Airline and travel shares have taken a hit across the globe after UK police said they had disrupted a plot to blow up planes flying between the UK and US.
Adding up the cost of the security alert will take time, analysts said
Security at all UK airports has been tightened and flights cancelled, while the US has raised its security alert on passenger planes to its highest level.
Oil prices also fell sharply on fears the news will curtail travel in coming months, cutting demand for fuel.
The price of a barrel of US light sweet crude sank $2.35 to settle at $74.
The UK's benchmark FTSE 100 index closed 37.1 points down at 5,823.4 - led lower by a 5.06% drop in British Airways.
BA said it was too early to estimate the cost of the disruption, which comes during the key school holiday season. The airline cancelled all domestic and European flights in and out of Heathrow.
But in the US, investors managed to shrug off terror fears, with analysts expecting the effect of the current crisis to be short-lived.
After a jittery start, the benchmark Dow Jones Index closed 48.19 points ahead at 11,124.37
The three US airlines targeted by the terror plot all plunged in early trade but later recovered most of their losses.
Continental Airlines ended 35 cents lower at $23.86, while United's parent UAL dropped 31 cents to $23.52. Meanwhile, American Airlines' owner AMR closed unchanged at $28.88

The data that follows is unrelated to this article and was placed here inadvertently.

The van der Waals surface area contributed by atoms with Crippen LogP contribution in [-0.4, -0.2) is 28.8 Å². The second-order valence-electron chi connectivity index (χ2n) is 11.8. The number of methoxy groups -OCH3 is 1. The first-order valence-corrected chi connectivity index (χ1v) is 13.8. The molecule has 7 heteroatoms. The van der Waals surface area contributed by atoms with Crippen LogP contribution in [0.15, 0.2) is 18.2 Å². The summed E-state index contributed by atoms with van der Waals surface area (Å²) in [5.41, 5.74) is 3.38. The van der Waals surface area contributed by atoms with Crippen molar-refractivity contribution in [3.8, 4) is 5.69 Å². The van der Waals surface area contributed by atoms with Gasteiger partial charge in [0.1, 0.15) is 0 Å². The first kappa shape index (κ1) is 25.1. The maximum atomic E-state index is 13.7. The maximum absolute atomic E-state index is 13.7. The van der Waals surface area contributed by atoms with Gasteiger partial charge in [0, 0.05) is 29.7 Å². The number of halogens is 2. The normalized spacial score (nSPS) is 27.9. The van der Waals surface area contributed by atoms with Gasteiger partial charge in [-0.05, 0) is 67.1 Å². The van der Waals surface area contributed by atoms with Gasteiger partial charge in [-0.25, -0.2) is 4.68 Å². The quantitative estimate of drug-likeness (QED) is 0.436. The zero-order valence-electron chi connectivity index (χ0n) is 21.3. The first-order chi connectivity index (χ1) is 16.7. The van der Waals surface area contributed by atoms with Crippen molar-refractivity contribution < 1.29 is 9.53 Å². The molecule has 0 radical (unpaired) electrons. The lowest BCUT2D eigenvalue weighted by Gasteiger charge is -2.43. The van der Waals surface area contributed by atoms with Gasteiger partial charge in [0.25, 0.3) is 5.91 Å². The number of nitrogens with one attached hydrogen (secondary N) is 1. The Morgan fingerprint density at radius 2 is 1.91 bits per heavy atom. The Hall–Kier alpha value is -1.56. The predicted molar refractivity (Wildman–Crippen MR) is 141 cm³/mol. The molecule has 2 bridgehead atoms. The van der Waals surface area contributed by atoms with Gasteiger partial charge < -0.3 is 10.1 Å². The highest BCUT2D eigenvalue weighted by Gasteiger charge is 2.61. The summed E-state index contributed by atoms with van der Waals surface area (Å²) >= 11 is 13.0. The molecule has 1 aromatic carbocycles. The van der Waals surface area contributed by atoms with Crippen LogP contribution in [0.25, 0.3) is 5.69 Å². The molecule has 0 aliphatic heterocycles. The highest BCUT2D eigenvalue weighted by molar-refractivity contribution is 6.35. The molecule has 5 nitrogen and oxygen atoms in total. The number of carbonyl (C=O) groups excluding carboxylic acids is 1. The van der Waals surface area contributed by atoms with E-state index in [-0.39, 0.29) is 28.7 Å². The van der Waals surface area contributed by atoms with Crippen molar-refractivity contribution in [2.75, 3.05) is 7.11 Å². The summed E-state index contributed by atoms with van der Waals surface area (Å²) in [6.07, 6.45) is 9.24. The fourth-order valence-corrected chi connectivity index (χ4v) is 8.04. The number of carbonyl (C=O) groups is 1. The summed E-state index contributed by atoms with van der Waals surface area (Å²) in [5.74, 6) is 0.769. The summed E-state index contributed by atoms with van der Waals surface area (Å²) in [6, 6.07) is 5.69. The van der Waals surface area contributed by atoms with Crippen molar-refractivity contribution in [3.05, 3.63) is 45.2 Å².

British Airways, airline: 5.06% lower
Ryanair, budget airline: 1.46%
MyTravel, travel firm: 2%
Ferrovial, owner of airport operator BAA: 1.53%
Alpha Airports, duty free operator: 0.78%
The Department for Transport has issued new security measures for UK airports, under which passengers are not allowed to take any hand luggage on to any flights originating in the UK.
The timing of the alert has come just as the global tourism industry has been pulling itself out of a trough prompted by earlier terrorist attacks, an outbreak of the deadly SARs virus and the Asian tsunami.
VisitBritain, a group that promotes the UK as a holiday destination, estimated that last year's July bomb attacks in London cost the economy as much as £750m in lost revenues.
It added that the current problems would probably not reach those levels, as consumers were proving increasingly resilient in the face of dangers.
However, consultancy firm Grant Thornton estimated that the airport disruption could cost the UK economy at least £10m per day.
The CBI business group also warned that the grounding of flights could hit the tourist sector.
"Tourism is a huge industry in the UK and people not coming in will have an effect on UK tour operators," the CBI said.
In addition to tourism, the security alert has also hit business travel and related industries such as taxi firms.
AIR BUSINESS FACTS
Three-quarters of all visitors to the UK arrive by air
Spending by those visitors accounts for 1% of the UK's annual economic output
The UK exports £7bn worth of goods by air outside of the EU
Henk Potts, equity strategist at Barclays Stockbrokers, said that the security alert highlighted the "risks in investing in the airline sector".
However, he added that "markets tend to be pretty resilient".
"When we have seen events in the past, such as the London attacks, stocks have bounced back ... investors and analysts will now be waiting to see the depth of issues," he said.